Arrears Military Unit
NYS&L Retirement System
110 State Street
Albany, NY 12244-0001

When we receive your request, if you are eligible, we will notify you of the cost of your military service credit.

If you do not have a copy of your military discharge papers (DD-214) you can request a copy from: National Personnel Records Center Military Personnel Records 9700 Page Avenue St. Louis, MO 63132-5100 The form needed to request a copy of your DD-214 from the Records Center can be printed from their Web Site.

For More Information
You can access our benefit projection program to give you an estimate of your retirement benefit (currently, this only works for Employees’ Retirement System members). Try estimating your retirement benefit with and without the military service credit to see how your retirement benefit will be affected if you purchase the service credit.

If you have any questions, contact us.

You can also meet with one of our Information Representatives in Albany or at any of our locations throughout the state. A list of these consultation sites is also available from your employer.

VO1708 (3/02)
© 2002, New York State and Local Retirement System

(top of page)
Davis, Hoyer, Weldon Introduce District of Columbia Military Retirement Equity Act of 2003

September 16, 2003

Washington, D.C. House Government Reform Committee Chairman Tom Davis (R-VA), Democratic Whip Steny Hoyer (D-MD) and Rep. Curt Weldon (R-PA) today introduced the District of Columbia Military Retirement Equity Act of 2003, bipartisan legislation that will allow current and former D.C. Police Officers and Firefighters, U.S. Park Police Officers, and U.S. Secret Service Employees to buy back military service time to avoid costly reductions in their monthly benefit payments.

Under current law, retirees in the D.C. Police Officers and Firefighters Retirement Plan (Plan) may use the time that they served in the military as credit toward their retirement. However, retirees who are eligible to receive their Social Security benefits may not concurrently receive credit for the time they served in the military. This means that after the retiree reaches age 65, the amount of their annuity is significantly reduced. This bill would allow members and retirees to buy back the years of military service to avoid having the reduction in their monthly benefit payment.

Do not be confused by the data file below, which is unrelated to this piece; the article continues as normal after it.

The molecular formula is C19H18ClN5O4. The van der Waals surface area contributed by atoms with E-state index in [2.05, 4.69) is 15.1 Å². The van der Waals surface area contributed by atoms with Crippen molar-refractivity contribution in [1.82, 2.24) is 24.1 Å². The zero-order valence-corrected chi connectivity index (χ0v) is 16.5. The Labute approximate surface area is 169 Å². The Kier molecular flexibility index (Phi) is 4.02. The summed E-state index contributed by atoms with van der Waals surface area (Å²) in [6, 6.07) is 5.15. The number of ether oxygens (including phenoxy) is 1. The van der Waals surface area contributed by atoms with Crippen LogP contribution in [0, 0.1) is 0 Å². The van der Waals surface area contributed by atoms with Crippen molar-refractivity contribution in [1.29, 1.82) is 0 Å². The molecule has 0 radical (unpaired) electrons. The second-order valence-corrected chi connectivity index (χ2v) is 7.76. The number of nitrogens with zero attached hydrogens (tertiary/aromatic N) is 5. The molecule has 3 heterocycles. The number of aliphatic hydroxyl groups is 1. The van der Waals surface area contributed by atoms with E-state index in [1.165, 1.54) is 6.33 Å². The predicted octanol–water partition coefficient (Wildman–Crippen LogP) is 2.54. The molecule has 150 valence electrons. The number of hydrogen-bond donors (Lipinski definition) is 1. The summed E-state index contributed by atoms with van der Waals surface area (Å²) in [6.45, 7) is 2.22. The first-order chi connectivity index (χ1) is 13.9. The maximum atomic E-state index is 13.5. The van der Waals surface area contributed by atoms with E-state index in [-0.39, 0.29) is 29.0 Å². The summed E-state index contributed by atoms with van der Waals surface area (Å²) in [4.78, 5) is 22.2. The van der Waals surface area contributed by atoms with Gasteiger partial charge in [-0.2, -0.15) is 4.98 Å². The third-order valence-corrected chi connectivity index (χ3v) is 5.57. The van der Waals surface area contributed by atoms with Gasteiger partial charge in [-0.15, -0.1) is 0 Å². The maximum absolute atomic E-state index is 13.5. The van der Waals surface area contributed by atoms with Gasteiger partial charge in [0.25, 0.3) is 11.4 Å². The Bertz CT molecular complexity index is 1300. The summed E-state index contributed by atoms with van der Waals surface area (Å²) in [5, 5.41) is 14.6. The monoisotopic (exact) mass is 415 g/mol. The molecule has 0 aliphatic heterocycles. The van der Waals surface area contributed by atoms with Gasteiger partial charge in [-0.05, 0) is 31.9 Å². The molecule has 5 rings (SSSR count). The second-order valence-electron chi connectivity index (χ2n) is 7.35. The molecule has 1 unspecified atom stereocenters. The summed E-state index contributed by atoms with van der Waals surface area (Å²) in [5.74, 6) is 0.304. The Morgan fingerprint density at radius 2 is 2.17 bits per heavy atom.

This is a simple matter of fairness and equity, Davis said. This legislation parallels the Civil Service Retirement Act (CSRA). Federal employees who retired under the CSRA were made aware of the post-1956 law and were permitted to buy the service credit by making payments equal to seven percent of the military basic pay for the period in question. If the employee elected to buy back the service credit, it continued to be counted after the employee became eligible for Social Security. The current and former officers covered under this bill who have served our country not once, but twice -- deserve the same opportunity.

Through no fault of their own, hundreds of retirees now find themselves in a precarious position of having to buy back their military time or have a dramatic reduction in their annuity, said Hoyer. These are retirees who served our country in the military and who returned from service to protect our communities as first responders. We have a responsibility to provide a mechanism for active duty members and retirees to be able to plan for and maintain a comfortable retirement.
Thanks to a simple legislative oversight, District of Columbia firefighters and police officers who also served in the US military, currently face drastically reduced retirement benefits or even worse, may have to pay back benefits because of a government mistake. This scenario is unfair and must be corrected, Weldon said. We have an obligation and an opportunity to right this wrong for the benefit of those who have unselfishly served to protect our nation s capital and defend our nation.

Like the Federal retirement programs, with this legislation members and retirees would be able to purchase their post-1956 military service and have it credited to their Plan benefits permanently.

Payment amounts will be seven percent of the annuitants basic pay at the time of employment if they were hired before November 10, 1996. Those hired after this date will pay eight percent of their base pay. Members and retirees who elect to retain credit for service will have a grace period of two years to make payments. Deposits made after the 2-year grace period or October 1, 2006 will include interest.